In our experience, creating a healthy relationship with the platform is all about who we follow and how they make us feel. Just like in real life, we don't have to agree on everything, but we need to treat each other with kindness and respect. Naturally, we are closer to some people, attracted by certain concepts, brands, and types of businesses in periods of our lives for whatever reason, and that's okay.
Our simple advice is to take active control of your social media platforms and the time you spend on them. Make conscious decisions about who you follow. You don't have to follow anyone just because they follow you. You are free to follow, unfollow, mute, block, delete, and report whomever you want to at any giving time, if for some reason, whatever they post doesn't do anything good for you. Stay true to yourself, your feed is a representation of who you are and what you believe in. Do what fits you. Be responsible and mindful. The moment you have a following of even one real person, you have a responsibility. What you share may influence your audience. Make sure that whatever you do, makes you happy. Don't be a jerk and don't take it too seriously. Have fun! And finally ...
Don't forget to unfollow accounts that make you feel like shit!
We love to follow accounts that leave us feeling inspired, motivated, and curious. #instagramlove is a series of posts where we share some of the accounts we enjoy following.
The Classy Issue (theclassyissue.com) is a blog curated by Niclas von Schedvin. You've probably seen the branded logo shirts somewhere in cyberspace or on the streets. Eye-catching! When almost 500.000 people follow you for your taste in images – it's fair to say you must be on to something.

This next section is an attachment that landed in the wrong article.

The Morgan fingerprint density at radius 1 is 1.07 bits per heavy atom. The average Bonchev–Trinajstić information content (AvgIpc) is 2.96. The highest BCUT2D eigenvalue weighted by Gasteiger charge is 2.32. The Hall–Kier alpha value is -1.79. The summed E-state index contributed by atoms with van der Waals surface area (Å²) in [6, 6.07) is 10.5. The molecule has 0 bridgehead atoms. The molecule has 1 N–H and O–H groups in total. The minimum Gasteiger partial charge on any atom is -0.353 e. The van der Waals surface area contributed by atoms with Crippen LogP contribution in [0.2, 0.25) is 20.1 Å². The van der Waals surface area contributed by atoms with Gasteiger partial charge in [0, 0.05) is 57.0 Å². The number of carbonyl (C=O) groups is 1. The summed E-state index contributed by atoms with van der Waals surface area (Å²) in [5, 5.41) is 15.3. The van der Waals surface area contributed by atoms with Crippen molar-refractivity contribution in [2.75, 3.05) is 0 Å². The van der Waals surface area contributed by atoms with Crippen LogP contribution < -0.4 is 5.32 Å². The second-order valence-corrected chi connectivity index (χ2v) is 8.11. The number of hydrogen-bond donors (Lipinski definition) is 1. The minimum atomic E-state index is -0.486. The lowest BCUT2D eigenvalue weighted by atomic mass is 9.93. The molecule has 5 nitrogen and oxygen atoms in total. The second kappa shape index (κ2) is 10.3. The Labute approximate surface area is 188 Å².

Joel Runyonis an American athlete and entrepreneur. He is the founder of IMPOSSIBLE– a company dedicated to helping people push their limits and do the impossible. In 2017 Joel became the youngest in the World to join the 7 Continents Ultra Club, having run an ultra on all 7 continents (yes, including Antarctica). Along the way, he raised money to built 7 schools for charity. Pretty badass!
We met Roman Darkholmein a dive bar in Lower East Side, NY, last year. We were immediately drawn to his personality and way of just being himself 100%. We absolutely love his videos and Instagram stories! He is ridiculously funny, loves beautiful men, and never seems to have a bad hair day. He is a talented filmmaker, a musician, and a gay with a phone (His words, not ours).
You should follow @the_yoni_empire if you are into conversations about sexuality and pleasure, combined with beautiful aesthetics. Elena Rossi teaches people to make love, works as an orgasm coach, and is the creator and product designer behind @onna_lifestyle. Yes, it’s toys for grown-ups.
David Shrigley is a British visual artist who's art can brighten up the darkest day. It's unpretentious and funny, and he is not afraid of portraying the SHIT we all think about from time to time!